services: theme.negotiator.previewer: class: Drupal\previewer\Theme\Previewer tags: - { name: theme_negotiator, priority: 10 }

previewer.services.yml tells Drupal to call our class Drupal\previewer\Theme\Previewer when it has to decide what theme to load.

A service is a common concept in Drupal (inherited from Symfony). Many of Drupal's features are separated into a service. Each service does just one job. Structuring your application around a set of independent and reusable service classes is an object-oriented programming best-practice. To some it might feel unnecessarily complex, but it actually promotes reusable, configurable and decoupled code.

Note that Drupal 8 adheres to PSR-4 namespaces and autoloading. This means that files must be named in specific ways and placed in specific directories in order to be recognized and loaded. Here is what my directory structure looks like:

$ tree previewer previewer ├── previewer.info.yml ├── previewer.services.yml └── src └── Theme └── Previewer.php

And that's it!

Categories: Drupal

Video Game Deep Cuts: End Of The Year Extravaganza - by Simon Carless

Gamasutra.com Blogs - 30 December 2018 - 7:46am
This week's video game article & video highlights include another gigantic chunk of 'end of year' charts, discourses, thoughts and ruminations.
Categories: Game Theory & Design

Login Notification

New Drupal Modules - 29 December 2018 - 3:25pm
INTRODUCTION

The login notification module allows site administrators to construct multiple notification messages, which will be displayed upon user login. The module utilizes the conditional plugin system to restrict what messages a user receives.

Categories: Drupal

An object at rest

Adventures in Interactive FIction - 17 May 2008 - 2:03pm

So obviously, the pendulum of progress stopped swinging on my game.  As much as I tried to prevent it, pressing obligations just wouldn’t take a back seat (nor would the burglars who, a few weeks ago, stole 90% of my wardrobe and who last week stole my monitor).  So after a string of hectic weekends and even crazier weeks, this weekend has been pretty wide open for doing whatever I want to do.  And not a moment too soon!

So after doing all the other things I try to do with my weekends, I finally loaded up the ol’ Inform 7 IDE and started working on my game.  To get me back in the swing of things, so to speak, I started reading through what I’d already written.  It was an interesting experience.

Strangely, what impressed me most was stuff I had done that I have since forgotten I learned how to do.  Silly little things, like actions I defined that actually worked, that had I tried to write them today, probably would have had me stumped for a while.  Go me!  Except, erm, I seem to have forgotten more than I’ve retained.

I also realized the importance of commenting my own code.  For instance, there’s this snippet:

A thing can be attached or unattached. A thing is usually unattached. A thing that is a part of something is attached.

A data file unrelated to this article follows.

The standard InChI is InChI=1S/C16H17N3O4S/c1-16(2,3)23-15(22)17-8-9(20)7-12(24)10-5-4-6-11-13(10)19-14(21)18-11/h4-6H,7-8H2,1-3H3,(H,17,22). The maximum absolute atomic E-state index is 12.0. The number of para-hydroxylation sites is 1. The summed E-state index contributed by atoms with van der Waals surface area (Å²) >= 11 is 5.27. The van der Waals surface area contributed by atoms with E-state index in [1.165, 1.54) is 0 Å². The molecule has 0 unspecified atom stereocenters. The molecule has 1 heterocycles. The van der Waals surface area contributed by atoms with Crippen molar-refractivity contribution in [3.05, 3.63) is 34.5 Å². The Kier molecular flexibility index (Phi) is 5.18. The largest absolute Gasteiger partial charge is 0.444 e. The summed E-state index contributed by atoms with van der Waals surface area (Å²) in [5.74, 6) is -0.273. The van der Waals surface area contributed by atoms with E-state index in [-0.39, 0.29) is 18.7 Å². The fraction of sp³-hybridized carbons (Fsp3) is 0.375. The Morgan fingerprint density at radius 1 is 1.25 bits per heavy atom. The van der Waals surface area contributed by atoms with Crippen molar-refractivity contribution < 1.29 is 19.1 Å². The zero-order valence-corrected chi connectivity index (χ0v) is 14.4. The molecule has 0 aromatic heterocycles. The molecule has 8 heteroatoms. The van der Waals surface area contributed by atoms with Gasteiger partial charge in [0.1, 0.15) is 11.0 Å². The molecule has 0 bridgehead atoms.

The problem is, I have no idea why I put it in there – it doesn’t seem relevant to anything already in the game, so I can only imagine that I had some stroke of genius that told me I was going to need it “shortly” (I probably figured I’d be writing the code the next night).  So now, there’s that lonely little line, just waiting for its purpose.  I’m sure I’ll come across it some day; for now, I’ve stuck in a comment to remind myself to stick in a comment when I do remember.

It reminds me of all the writing I did when I was younger.  I was just bursting with creativity when I was a kid, constantly writing the first few pages of what I was sure was going to be a killer story.  And then I’d misplace the notebook or get sidetracked by something else, or do any of the million other things that my easily distracted self tends to do.  Some time later, I’d come across the notebook, read the stuff I’d written and think, “Wow, this is great stuff!  Now… where was I going with it?”  And I’d never remember, or I’d remember and re-forget.  Either way, in my mother’s attic there are piles and piles of notebooks with half-formed thoughts that teem with potential never to be fulfilled.

This situation – that of wanting to resume progress but fumbling to pick up the threads of where I left off –  has me scouring my memory for a term I read in Jack London’s Call of the Wild.  There was a part in the book where Buck’s owner (it’s late, his name has escaped me) has been challenged to some sort of competition to see if Buck can get the sled moving from a dead stop.  I seem to remember that the runners were frozen to the ground.  I thought the term was “fast break” or “break fast” or something to that effect, but diligent (does 45 seconds count as diligent?) searching has not confirmed this or provided me with the right term.  Anyway, that’s how it feels tonight – I feel as if I’m trying to heave a frozen sled free from its moorings.

The upside is, I am still pleased with what I have so far.  That’s good because it means I’m very likely to continue, rather than scrap it altogether and pretend that I’ll come up with a new idea tomorrow.  In the meantime, I’ll be looking for some SnoMelt and a trusty St. Bernard to get things moving again.

Categories:

Time enough (to write) at last…

Adventures in Interactive FIction - 14 April 2008 - 3:24pm

So I didn’t get as much coding done over the weekend as I had hoped, mainly because the telephone company *finally* installed my DSL line, which meant I was up til 5:30 Saturday am catching up on the new episodes of Lost.  That, in turn, meant that most of the weekend was spent wishing I hadn’t stayed up until such an ungodly hour, and concentration just wasn’t in the cards.